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Mario Bautista, has been with the entertainment industry for more than 4 decades. He writes regular columns for People's Journal and Malaya.

Mar 29, 2017

Tu Pug Imatuy (The Right To Kill) Movie Review: Sad Story About The Plight Of Native Aborigines Or Lumads Wins Big In Sinagmaynila Filmfest

 “TU PUG IMATUY (The Right to Kill)” won the best picture, best director, best actress, best screenplay, best musical score and best cinematography awards in the recent SinagMaynila Film Festival. This kind of socially relevant film about the sad plight of ethnic or aboriginal people called Lumads is a great favorite of programmers and jurors in local film festivals who always choose them as winners, as seen in “Hunghong sa Yuta”, “Paglalakbay ng mga Bituin sa Gabing Madilim”, “Halaw (Ways of the Sea)”, “Baybayin”, “The Crescent Rising”, “Riddles of My Homecoming” and “Women of the Weeping River”. So when we saw “The Right to Kill”, we quickly concluded that this will win big in SinagMaynila. And we were right. Jurors and serious critics don't like works with unabashed commercial elements that try to please the audience and make them laugh, like "Bhoy Intsik".

The movie is the directorial debut of Arbi Barbarona, with script by Arnel Mardoquio (who wrote and directed some of the films we have mentioned above). This is about a Manobo family in the mountains of Mindanao who become the victims of military atrocities. Dawin (Jong Monzon) and Obunay (Malona Sulatan) live a primitive but relatively peaceful life with their three kids in a small hut, barely surviving a life of penury through hunting and farming.

Dawin tells a story to his kids about how their jungles were destroyed by greedy loggers and this is evident in the despoliation of the hills and mountains around them, all deplorably bare and bald. One day, the Manobos kill a giant boar then discover later that it’s actually one of the loggers.

Their youngest child dies and they bury him on a mountain top. On their way back to their hut, soldiers looking for NPA rebels abduct Dawin and Obunay. They are unjustifiably humiliated, sadistically tortured then forced to show the soldiers where the camp of the rebels can be found. You as a viewer cannot help but feel great outrage for all the indignities and physical abuse being done to the innocent couple.

They get to a community school in a distant village and the teacher is also held captive and tortured. Dawin is ruthlessly killed but the film concludes with a happy ending. Obunay succeeds in giving the merciless soldiers the violent comeuppance they truly deserve and she also gets reconciled with her surviving children.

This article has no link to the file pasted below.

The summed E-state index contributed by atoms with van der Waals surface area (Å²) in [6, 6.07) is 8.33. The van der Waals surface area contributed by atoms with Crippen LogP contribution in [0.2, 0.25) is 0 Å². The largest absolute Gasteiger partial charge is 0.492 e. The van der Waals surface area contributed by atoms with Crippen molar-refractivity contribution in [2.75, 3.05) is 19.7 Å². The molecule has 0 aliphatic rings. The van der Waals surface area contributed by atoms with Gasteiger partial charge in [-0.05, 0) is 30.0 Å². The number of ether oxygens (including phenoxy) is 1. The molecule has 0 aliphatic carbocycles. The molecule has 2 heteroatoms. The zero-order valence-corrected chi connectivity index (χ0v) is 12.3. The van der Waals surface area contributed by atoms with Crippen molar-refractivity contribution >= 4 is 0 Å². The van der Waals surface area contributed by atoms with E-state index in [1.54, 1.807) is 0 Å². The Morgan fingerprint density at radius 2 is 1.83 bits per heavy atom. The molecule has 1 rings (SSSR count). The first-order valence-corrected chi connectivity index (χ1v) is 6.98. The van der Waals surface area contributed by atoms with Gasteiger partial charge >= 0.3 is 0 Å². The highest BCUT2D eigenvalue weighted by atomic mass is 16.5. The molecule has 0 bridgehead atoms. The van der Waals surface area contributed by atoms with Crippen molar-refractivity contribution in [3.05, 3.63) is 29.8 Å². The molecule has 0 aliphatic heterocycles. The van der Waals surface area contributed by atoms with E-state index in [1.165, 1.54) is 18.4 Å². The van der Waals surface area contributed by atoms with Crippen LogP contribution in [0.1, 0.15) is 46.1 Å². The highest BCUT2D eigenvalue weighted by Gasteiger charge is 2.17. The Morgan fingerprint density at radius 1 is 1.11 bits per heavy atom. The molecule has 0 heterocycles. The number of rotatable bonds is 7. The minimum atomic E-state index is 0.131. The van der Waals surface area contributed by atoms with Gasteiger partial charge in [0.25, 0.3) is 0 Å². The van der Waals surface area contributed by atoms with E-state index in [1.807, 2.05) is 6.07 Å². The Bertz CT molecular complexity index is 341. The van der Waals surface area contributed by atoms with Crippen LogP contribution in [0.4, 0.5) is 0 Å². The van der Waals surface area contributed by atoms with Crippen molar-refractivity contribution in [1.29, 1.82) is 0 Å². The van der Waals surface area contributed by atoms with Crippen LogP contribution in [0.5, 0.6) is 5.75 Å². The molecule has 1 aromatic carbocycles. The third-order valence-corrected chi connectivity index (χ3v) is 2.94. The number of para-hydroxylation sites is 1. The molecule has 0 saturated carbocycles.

The material is based on a true story and the real life victim is later seen being interviewed on cam as some sort of an epilogue. The film surely makes its point but, in the hands of a better filmmaker, we couldn’t help but think that this could have been more engrossing and more affecting viewing. The cinematography is quite good and we truly enjoyed the panoramic vistas of the balding mountains. But the film is seriously marred by very amateurish acting, first by the soldiers, then also by the lead couple themselves.

All the actors, whether Manobos or soldiers, are obviously not trained on how to act for the camera. A more experienced actress could have done wonders in the role of Obunay and given it a more nuanced performance, specially in the film’s final act which is largely focused on her (and which could have also benefited from tighter and more expert editing.) Sadly, Sulatan’s face here is mostly blank, even in the scenes where she’s crying but you don’t get to really feel her emotions. She's lucky that there are no other female leads among the SinagMaynila entries who can give her any kind of competition so she easily won hands down.

But still, no doubt that the core material is very powerful. If there’s strife in Mindanao today, it’s true that it’s because of the negligence of past governments, the destruction of the Lumads’ traditional indigenous way of life, the unscrupulous exploitation of their natural resources for the benefit of those in power (still happening up to now with ruthless mining) and the senseless and violent atrocities committed by the military.

The havoc and strife wrought now by the NPA, the Abu Sayyaf, the Moro Liberation Front, all these would not have happened if the people in what is known as the Land of Promise were not exploited, deprived, maltreated and abused with impunity through so many years. We can’t blame them if they are now fiercely fighting for their rights.